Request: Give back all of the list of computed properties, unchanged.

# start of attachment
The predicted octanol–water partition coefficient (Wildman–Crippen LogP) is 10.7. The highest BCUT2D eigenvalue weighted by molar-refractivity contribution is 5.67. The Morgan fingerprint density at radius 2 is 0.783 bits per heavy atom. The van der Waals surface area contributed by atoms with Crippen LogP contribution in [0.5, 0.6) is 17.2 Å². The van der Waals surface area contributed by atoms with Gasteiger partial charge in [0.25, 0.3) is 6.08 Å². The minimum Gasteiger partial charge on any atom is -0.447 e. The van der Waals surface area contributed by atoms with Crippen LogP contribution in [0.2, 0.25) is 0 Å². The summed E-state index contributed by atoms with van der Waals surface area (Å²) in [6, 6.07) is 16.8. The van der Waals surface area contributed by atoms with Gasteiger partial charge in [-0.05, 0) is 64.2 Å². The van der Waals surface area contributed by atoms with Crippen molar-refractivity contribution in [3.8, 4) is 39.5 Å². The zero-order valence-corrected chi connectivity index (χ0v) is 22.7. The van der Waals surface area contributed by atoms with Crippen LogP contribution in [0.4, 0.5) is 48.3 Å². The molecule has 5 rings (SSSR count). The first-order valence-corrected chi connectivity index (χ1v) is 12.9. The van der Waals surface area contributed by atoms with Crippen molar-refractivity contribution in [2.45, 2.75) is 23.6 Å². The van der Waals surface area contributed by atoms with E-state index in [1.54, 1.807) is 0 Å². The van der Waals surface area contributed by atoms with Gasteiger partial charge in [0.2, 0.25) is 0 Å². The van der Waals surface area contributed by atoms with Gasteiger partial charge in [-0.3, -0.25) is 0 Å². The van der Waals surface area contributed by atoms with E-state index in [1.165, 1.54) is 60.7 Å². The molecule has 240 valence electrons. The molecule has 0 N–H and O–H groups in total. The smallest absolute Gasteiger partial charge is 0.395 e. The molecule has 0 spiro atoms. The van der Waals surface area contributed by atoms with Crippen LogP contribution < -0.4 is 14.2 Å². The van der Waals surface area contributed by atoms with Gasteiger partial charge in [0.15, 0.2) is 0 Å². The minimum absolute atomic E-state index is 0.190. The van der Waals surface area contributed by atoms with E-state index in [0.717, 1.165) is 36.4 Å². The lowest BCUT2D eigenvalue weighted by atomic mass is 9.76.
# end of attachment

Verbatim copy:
The predicted octanol–water partition coefficient (Wildman–Crippen LogP) is 10.7. The highest BCUT2D eigenvalue weighted by molar-refractivity contribution is 5.67. The Morgan fingerprint density at radius 2 is 0.783 bits per heavy atom. The van der Waals surface area contributed by atoms with Crippen LogP contribution in [0.5, 0.6) is 17.2 Å². The van der Waals surface area contributed by atoms with Gasteiger partial charge in [0.25, 0.3) is 6.08 Å². The minimum Gasteiger partial charge on any atom is -0.447 e. The van der Waals surface area contributed by atoms with Crippen LogP contribution in [0.2, 0.25) is 0 Å². The summed E-state index contributed by atoms with van der Waals surface area (Å²) in [6, 6.07) is 16.8. The van der Waals surface area contributed by atoms with Gasteiger partial charge in [-0.05, 0) is 64.2 Å². The van der Waals surface area contributed by atoms with Crippen molar-refractivity contribution in [3.8, 4) is 39.5 Å². The zero-order valence-corrected chi connectivity index (χ0v) is 22.7. The van der Waals surface area contributed by atoms with Crippen LogP contribution in [0.4, 0.5) is 48.3 Å². The molecule has 5 rings (SSSR count). The first-order valence-corrected chi connectivity index (χ1v) is 12.9. The van der Waals surface area contributed by atoms with Crippen molar-refractivity contribution in [2.45, 2.75) is 23.6 Å². The van der Waals surface area contributed by atoms with E-state index in [1.54, 1.807) is 0 Å². The van der Waals surface area contributed by atoms with Gasteiger partial charge in [0.2, 0.25) is 0 Å². The van der Waals surface area contributed by atoms with Gasteiger partial charge in [-0.3, -0.25) is 0 Å². The van der Waals surface area contributed by atoms with E-state index in [1.165, 1.54) is 60.7 Å². The molecule has 240 valence electrons. The molecule has 0 N–H and O–H groups in total. The smallest absolute Gasteiger partial charge is 0.395 e. The molecule has 0 spiro atoms. The van der Waals surface area contributed by atoms with Crippen LogP contribution < -0.4 is 14.2 Å². The van der Waals surface area contributed by atoms with Gasteiger partial charge in [0.15, 0.2) is 0 Å². The minimum absolute atomic E-state index is 0.190. The van der Waals surface area contributed by atoms with E-state index in [0.717, 1.165) is 36.4 Å². The lowest BCUT2D eigenvalue weighted by atomic mass is 9.76.